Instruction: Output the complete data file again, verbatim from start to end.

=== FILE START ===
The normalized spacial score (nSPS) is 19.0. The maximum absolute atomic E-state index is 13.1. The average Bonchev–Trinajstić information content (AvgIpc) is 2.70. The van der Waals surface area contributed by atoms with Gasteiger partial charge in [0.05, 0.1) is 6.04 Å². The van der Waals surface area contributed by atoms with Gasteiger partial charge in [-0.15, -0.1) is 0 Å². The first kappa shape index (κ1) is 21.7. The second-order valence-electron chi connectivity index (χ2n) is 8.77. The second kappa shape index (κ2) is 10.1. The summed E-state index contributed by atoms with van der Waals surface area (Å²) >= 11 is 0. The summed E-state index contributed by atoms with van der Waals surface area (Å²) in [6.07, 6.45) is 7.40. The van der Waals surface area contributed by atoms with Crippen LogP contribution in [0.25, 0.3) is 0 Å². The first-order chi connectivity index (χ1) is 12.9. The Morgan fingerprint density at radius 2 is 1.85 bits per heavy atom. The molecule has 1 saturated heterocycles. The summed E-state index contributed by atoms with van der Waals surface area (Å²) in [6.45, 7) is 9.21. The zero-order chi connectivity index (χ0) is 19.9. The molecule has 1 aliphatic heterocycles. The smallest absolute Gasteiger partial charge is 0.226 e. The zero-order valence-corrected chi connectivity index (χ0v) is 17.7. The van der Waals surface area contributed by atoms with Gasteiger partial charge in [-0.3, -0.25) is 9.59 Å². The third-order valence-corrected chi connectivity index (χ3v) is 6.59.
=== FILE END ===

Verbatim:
The normalized spacial score (nSPS) is 19.0. The maximum absolute atomic E-state index is 13.1. The average Bonchev–Trinajstić information content (AvgIpc) is 2.70. The van der Waals surface area contributed by atoms with Gasteiger partial charge in [0.05, 0.1) is 6.04 Å². The van der Waals surface area contributed by atoms with Gasteiger partial charge in [-0.15, -0.1) is 0 Å². The first kappa shape index (κ1) is 21.7. The second-order valence-electron chi connectivity index (χ2n) is 8.77. The second kappa shape index (κ2) is 10.1. The summed E-state index contributed by atoms with van der Waals surface area (Å²) >= 11 is 0. The summed E-state index contributed by atoms with van der Waals surface area (Å²) in [6.07, 6.45) is 7.40. The van der Waals surface area contributed by atoms with Crippen LogP contribution in [0.25, 0.3) is 0 Å². The first-order chi connectivity index (χ1) is 12.9. The Morgan fingerprint density at radius 2 is 1.85 bits per heavy atom. The molecule has 1 saturated heterocycles. The summed E-state index contributed by atoms with van der Waals surface area (Å²) in [6.45, 7) is 9.21. The zero-order chi connectivity index (χ0) is 19.9. The molecule has 1 aliphatic heterocycles. The smallest absolute Gasteiger partial charge is 0.226 e. The zero-order valence-corrected chi connectivity index (χ0v) is 17.7. The van der Waals surface area contributed by atoms with Gasteiger partial charge in [-0.3, -0.25) is 9.59 Å². The third-order valence-corrected chi connectivity index (χ3v) is 6.59.